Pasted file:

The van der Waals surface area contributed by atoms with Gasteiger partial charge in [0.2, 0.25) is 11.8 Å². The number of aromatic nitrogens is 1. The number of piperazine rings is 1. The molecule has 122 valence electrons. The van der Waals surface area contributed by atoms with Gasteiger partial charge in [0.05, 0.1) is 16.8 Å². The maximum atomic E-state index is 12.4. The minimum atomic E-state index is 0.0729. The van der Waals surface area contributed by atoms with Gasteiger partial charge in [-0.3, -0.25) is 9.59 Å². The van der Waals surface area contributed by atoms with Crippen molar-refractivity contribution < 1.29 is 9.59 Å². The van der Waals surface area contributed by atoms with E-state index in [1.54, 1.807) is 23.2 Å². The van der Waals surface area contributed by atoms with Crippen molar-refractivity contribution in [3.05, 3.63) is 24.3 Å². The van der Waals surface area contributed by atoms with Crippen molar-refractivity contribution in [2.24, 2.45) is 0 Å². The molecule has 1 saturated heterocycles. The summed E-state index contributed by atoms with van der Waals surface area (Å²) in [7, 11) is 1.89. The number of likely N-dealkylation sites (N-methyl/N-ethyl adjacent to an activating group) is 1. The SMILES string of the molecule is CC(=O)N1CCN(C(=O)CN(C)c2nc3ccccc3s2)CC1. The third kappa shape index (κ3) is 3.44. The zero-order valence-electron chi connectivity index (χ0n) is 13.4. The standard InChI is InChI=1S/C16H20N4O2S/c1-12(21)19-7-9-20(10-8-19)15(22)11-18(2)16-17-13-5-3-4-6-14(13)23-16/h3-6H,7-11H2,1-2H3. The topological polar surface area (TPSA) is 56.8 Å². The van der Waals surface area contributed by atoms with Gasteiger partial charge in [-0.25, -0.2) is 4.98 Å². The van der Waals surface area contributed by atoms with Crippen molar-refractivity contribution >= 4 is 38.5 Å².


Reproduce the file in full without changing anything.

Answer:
The van der Waals surface area contributed by atoms with Gasteiger partial charge in [0.2, 0.25) is 11.8 Å². The number of aromatic nitrogens is 1. The number of piperazine rings is 1. The molecule has 122 valence electrons. The van der Waals surface area contributed by atoms with Gasteiger partial charge in [0.05, 0.1) is 16.8 Å². The maximum atomic E-state index is 12.4. The minimum atomic E-state index is 0.0729. The van der Waals surface area contributed by atoms with Gasteiger partial charge in [-0.3, -0.25) is 9.59 Å². The van der Waals surface area contributed by atoms with Crippen molar-refractivity contribution < 1.29 is 9.59 Å². The van der Waals surface area contributed by atoms with E-state index in [1.54, 1.807) is 23.2 Å². The van der Waals surface area contributed by atoms with Crippen molar-refractivity contribution in [3.05, 3.63) is 24.3 Å². The van der Waals surface area contributed by atoms with Crippen molar-refractivity contribution in [2.24, 2.45) is 0 Å². The molecule has 1 saturated heterocycles. The summed E-state index contributed by atoms with van der Waals surface area (Å²) in [7, 11) is 1.89. The number of likely N-dealkylation sites (N-methyl/N-ethyl adjacent to an activating group) is 1. The SMILES string of the molecule is CC(=O)N1CCN(C(=O)CN(C)c2nc3ccccc3s2)CC1. The third kappa shape index (κ3) is 3.44. The zero-order valence-electron chi connectivity index (χ0n) is 13.4. The standard InChI is InChI=1S/C16H20N4O2S/c1-12(21)19-7-9-20(10-8-19)15(22)11-18(2)16-17-13-5-3-4-6-14(13)23-16/h3-6H,7-11H2,1-2H3. The topological polar surface area (TPSA) is 56.8 Å². The van der Waals surface area contributed by atoms with Gasteiger partial charge in [-0.25, -0.2) is 4.98 Å². The van der Waals surface area contributed by atoms with Crippen molar-refractivity contribution >= 4 is 38.5 Å².